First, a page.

Albert Einstein online archive puts a genius at our fingertips
It’s the ultimate resource to Albert Einstein, the mighty brain behind E=mc2, and now it's all online.
The Hebrew University of Jerusalem has expanded its vast online Einstein catalog. The enhanced website “sheds light on every aspect of Einstein’s life and on his times,” the first half of the 20th century, the director of the university’s Einstein Center told The Times on Monday.
And it’s not only science, but also personal correspondence that may make readers consider Einstein in a new light.
With 80,000 documents "now listed, categorized, cross-linked and cross-referenced online," according to professor Hanoch Gutfreund, readers have a “panoramic view of the scope of topics and issues in which Einstein was involved.”
There’s a letter to Einstein's 24-year-old mistress, among other lovers; a postcard to his sick mother; even mail about his wild hairdo.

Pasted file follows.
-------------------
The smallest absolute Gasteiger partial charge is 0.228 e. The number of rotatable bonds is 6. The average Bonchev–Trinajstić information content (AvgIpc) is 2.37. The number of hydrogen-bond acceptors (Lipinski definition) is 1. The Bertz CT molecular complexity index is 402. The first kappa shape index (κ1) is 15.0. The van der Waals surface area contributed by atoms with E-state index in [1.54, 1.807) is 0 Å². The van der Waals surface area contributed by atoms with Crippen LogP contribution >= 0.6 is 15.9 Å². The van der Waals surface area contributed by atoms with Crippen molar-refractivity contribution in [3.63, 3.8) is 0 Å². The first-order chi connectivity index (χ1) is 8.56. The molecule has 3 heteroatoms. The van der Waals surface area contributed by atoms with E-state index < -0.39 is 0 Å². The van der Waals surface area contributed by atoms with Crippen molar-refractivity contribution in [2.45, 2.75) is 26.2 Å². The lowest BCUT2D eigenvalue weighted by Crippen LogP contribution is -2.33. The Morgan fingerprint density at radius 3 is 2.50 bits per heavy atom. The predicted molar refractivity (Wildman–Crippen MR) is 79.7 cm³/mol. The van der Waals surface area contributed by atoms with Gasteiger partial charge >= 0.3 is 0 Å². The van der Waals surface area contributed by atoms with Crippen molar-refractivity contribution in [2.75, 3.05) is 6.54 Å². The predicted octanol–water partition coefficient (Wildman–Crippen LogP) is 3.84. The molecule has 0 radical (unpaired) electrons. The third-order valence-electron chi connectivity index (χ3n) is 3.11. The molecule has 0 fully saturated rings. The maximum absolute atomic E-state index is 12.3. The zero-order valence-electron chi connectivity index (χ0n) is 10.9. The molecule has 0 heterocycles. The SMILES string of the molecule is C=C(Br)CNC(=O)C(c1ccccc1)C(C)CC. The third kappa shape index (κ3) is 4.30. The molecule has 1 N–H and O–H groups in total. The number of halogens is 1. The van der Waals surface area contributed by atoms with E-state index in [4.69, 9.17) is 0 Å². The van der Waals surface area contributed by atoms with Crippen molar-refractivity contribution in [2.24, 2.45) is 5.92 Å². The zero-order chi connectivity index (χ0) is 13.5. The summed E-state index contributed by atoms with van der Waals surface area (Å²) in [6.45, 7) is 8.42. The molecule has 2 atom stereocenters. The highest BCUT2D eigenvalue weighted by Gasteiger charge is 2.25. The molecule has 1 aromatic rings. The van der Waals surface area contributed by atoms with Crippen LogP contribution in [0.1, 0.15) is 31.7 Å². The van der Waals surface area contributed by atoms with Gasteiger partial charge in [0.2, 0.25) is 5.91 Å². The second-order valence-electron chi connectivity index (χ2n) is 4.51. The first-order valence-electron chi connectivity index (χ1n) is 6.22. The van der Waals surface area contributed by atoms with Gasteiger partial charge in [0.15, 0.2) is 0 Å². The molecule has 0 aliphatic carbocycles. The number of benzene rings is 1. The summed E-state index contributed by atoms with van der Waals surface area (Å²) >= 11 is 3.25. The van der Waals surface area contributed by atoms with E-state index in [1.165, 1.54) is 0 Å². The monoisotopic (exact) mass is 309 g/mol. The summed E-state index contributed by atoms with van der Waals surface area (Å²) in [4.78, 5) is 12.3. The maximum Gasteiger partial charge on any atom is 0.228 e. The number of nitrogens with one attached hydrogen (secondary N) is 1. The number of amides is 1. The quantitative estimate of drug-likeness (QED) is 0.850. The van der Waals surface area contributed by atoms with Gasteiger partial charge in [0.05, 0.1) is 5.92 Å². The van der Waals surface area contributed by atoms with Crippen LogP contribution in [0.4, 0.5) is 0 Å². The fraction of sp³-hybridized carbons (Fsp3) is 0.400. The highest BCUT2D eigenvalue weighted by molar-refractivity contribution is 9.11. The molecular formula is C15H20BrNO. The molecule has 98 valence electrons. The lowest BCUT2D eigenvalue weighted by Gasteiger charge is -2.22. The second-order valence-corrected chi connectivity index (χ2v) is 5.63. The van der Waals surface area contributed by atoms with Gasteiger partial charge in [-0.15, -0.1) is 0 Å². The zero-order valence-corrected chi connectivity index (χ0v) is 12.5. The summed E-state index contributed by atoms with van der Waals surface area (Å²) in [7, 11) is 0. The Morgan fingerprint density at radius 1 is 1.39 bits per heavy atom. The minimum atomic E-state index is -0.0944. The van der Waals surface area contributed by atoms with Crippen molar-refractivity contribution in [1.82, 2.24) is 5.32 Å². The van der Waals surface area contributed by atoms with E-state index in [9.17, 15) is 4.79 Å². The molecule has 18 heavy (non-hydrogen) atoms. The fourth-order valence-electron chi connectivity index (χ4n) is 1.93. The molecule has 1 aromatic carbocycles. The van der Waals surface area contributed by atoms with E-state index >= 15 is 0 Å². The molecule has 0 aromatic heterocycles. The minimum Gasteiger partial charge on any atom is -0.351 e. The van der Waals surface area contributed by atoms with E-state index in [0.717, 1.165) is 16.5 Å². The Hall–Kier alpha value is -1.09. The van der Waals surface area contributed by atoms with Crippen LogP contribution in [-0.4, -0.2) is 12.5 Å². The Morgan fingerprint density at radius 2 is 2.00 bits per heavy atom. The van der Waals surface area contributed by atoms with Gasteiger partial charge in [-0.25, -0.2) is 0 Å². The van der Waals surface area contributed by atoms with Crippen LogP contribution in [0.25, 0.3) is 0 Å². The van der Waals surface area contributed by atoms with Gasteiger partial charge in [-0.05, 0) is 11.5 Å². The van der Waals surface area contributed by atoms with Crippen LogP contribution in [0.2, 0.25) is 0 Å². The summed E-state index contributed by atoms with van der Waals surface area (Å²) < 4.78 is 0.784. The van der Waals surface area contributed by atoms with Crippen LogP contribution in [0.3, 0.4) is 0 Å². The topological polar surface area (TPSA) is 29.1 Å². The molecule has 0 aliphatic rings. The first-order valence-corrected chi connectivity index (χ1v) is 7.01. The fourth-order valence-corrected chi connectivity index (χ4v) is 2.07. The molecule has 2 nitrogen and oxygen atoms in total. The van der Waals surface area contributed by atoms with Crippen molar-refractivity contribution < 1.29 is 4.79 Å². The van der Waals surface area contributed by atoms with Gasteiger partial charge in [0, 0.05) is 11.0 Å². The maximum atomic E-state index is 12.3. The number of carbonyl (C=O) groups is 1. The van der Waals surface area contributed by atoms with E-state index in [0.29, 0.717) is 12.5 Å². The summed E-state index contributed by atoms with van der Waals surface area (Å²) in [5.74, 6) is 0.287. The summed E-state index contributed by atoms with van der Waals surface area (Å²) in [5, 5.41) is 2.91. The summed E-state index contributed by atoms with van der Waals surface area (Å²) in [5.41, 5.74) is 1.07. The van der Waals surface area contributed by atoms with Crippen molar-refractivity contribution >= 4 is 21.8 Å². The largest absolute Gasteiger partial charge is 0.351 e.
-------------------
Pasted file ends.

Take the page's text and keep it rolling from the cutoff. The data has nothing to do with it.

Einstein kept a missive from a 6-year-old girl that reads, in part: "I saw your picture in the paper. I think you ought to have your hair cut, so you can look better."
There also is a 1929 letter to the editor of an Arab newspaper suggesting a solution to the Jewish-Arab conflict: a “secret council” of Jews and Arabs that would hold regular meetings and debate shared issues.
Einstein, who received the Nobel Prize in physics in 1921, died in 1955 and bequeathed all his writings and intellectual heritage to the university. Einstein founded the school in 1918 with a group of individuals including the father of psychoanalysis, Sigmund Freud; Jewish philosopher Martin Buber; and Chaim Weizmann, the first president of Israel.
There’s also a California angle to the enhanced website.
It links up with the Caltech Einstein Papers Project. About 2,000 documents, Gutfreund said, can be seen “in high resolution and linked to the transcribed, annotated and translated version, which appears in the EPP.”
The online project is part of a longer-term effort by Hebrew University, along with Caltech and Princeton, to document scientific history by publishing “The Collected Papers of Albert Einstein,” a massive undertaking.
-- Amy Hubbard
Photo: A small statue of Albert Einstein sits in his private library at the Hebrew University of Jerusalem. On Monday, the university unveiled its enhanced website, where original documents can be accessed. Credit: Menahem Kahana / AFP/Getty Images